Husband of reporter killed in Louisiana plane crash: 'I'll always love her'

Carley McCord sent her husband a message the morning of the crash, telling him that she loved him. He still messages her back every day.

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By Doha Madani and Sam Brock

Steven Ensminger Jr., the husband of Carley McCord, a sports journalist who was among the five people who died in a Louisiana plane crash, will always love the woman he fell for after just months of dating.

He described his wife as a completely stunning woman, someone whose passion for work and others made her a one-of-a-kind person. McCord, 30, sent her husband a message the morning of the crash, telling him that she loved him.

He still messages her back every day, Ensminger said in an interview Thursday.

"Words can't describe the kind of person she is. There's so many — I can't even begin to tell you how much of a special person she was," he said. "How much she cared about other people, how much she wanted me to care about other people."

McCord was on a small eight-passenger plane that went down after takeoff from Lafayette Regional Airport on Saturday. She was on her way to attend the Peach Bowl college football playoff semifinal between the University of Oklahoma and Louisiana State University.

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Her father-in-law, LSU offensive coordinator Steve Ensminger, coached through tears during the game.

"I could see Carley telling him, 'Go coach, get out there,'" her husband said. "Because she loved him, they would bicker back and forth. I could see her just being with him."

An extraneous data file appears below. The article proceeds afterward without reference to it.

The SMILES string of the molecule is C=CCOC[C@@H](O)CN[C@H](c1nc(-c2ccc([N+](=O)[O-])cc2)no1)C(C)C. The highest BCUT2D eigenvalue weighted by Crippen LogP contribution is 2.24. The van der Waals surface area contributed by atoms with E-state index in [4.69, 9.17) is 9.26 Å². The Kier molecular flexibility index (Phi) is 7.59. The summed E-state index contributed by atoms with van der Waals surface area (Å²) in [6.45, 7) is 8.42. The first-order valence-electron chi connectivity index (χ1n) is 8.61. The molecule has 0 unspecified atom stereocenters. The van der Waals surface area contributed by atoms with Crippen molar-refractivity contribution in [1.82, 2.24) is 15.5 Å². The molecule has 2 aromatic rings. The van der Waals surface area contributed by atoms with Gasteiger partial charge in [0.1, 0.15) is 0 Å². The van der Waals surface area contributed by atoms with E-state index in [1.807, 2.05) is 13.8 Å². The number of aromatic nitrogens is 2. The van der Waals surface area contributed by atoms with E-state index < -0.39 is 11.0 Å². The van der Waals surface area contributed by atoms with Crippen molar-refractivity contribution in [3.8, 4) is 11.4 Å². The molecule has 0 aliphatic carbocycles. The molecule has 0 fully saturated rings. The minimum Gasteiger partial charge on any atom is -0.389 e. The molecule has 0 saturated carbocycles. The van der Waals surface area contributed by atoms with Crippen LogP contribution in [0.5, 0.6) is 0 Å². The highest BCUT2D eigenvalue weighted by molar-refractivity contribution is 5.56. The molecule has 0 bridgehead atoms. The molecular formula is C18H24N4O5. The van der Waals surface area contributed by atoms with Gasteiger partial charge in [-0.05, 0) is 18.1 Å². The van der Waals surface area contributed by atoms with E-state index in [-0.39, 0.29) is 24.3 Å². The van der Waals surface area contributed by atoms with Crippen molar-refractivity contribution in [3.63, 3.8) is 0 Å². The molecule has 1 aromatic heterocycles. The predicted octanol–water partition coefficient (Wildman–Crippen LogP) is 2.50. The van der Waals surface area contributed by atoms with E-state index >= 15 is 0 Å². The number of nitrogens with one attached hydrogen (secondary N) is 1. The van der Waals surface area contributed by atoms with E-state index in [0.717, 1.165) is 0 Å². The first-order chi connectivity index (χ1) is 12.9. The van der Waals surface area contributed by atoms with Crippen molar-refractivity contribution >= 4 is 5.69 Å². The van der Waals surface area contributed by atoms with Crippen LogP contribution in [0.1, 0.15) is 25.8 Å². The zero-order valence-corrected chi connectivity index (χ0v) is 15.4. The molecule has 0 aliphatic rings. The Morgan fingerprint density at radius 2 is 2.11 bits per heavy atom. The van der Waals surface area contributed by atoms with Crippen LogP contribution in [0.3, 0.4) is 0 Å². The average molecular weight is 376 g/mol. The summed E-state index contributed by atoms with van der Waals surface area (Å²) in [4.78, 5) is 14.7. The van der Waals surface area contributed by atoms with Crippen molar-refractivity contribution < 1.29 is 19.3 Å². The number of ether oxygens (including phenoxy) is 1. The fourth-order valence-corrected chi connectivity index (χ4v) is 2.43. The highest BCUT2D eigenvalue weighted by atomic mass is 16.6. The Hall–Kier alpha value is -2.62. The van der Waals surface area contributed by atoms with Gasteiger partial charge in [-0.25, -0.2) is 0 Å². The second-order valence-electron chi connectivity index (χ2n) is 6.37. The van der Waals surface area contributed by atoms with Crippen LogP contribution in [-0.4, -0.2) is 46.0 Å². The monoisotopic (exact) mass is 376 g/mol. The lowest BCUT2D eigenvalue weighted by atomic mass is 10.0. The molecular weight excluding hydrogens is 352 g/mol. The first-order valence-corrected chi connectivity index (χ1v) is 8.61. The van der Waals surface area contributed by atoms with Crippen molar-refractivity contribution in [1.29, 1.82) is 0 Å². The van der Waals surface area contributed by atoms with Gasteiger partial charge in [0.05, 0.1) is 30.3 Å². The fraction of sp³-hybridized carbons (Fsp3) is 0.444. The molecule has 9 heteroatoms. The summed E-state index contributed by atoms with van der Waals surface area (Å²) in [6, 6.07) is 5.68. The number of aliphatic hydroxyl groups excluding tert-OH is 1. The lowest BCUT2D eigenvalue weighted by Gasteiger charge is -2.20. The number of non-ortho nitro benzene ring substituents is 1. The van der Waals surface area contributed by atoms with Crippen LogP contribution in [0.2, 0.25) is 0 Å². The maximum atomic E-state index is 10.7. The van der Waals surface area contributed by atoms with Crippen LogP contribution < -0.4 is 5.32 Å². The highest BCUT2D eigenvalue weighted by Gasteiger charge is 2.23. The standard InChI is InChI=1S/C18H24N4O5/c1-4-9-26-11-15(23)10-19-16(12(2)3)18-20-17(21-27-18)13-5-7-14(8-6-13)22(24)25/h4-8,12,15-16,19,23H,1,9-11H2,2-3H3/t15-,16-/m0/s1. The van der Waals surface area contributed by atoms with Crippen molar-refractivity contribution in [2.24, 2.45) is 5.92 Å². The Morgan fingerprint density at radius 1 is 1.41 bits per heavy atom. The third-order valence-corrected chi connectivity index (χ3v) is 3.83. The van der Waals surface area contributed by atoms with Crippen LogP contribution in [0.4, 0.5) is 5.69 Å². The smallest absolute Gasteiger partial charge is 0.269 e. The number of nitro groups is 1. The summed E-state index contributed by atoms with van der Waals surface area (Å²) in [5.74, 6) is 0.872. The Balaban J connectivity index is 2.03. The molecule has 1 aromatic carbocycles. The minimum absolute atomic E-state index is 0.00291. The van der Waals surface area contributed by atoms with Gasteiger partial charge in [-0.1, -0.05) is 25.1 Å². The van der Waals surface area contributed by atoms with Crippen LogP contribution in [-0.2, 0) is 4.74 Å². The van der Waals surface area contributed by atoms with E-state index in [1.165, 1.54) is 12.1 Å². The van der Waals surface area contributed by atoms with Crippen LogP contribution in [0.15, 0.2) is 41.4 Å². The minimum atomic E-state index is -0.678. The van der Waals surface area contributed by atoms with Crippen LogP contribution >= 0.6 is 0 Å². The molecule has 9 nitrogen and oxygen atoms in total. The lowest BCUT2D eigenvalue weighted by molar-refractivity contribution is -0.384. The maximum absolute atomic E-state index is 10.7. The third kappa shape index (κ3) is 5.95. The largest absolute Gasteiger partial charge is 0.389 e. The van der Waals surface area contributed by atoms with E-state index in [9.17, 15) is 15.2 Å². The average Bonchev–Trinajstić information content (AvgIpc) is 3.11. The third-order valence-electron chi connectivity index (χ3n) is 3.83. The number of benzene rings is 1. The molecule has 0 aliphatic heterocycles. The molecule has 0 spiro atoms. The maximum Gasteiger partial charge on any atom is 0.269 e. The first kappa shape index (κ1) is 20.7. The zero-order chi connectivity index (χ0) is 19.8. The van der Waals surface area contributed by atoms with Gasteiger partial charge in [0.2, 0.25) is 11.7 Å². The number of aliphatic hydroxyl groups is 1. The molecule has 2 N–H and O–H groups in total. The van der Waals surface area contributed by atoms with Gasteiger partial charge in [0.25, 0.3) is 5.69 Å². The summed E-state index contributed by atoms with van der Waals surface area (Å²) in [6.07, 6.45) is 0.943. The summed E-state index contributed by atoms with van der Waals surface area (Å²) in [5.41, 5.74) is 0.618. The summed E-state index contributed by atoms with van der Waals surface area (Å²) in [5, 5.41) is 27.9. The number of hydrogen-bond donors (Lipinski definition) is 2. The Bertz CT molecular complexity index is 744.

Ensminger said his father was one of the interviews his wife always wanted but wouldn't ask for.

Carley McCord.Courtesy of WDSU-TV

McCord, a Louisiana native, was a sports reporter for NBC affiliate WDSU of New Orleans. She previously worked as a digital media reporter for the Louisiana Sports Hall of Fame and as the in-game host for the New Orleans Pelicans of the NBA and the New Orleans Saints of the NFL.

In addition to her work in sports, McCord was an online teacher for children in China who were learning English.

She wanted to be the best at every job she took on, her husband said.

"She would keep in touch. She had a relationship with those kids," he said. "Because she cared, she cared so much. She was just one of the most caring people I ever will meet."

The couple met while she worked at a radio station where Ensminger's sister worked, and within a few months he knew she was the woman he wanted to marry. He recalled how he was drawn to her competitive nature and her love of sports and how easy she was to talk to, even from their first date.

"She was the greatest. And that's why it didn't take me long to propose," Ensminger said. "I knew it. I loved her. I'll always love her."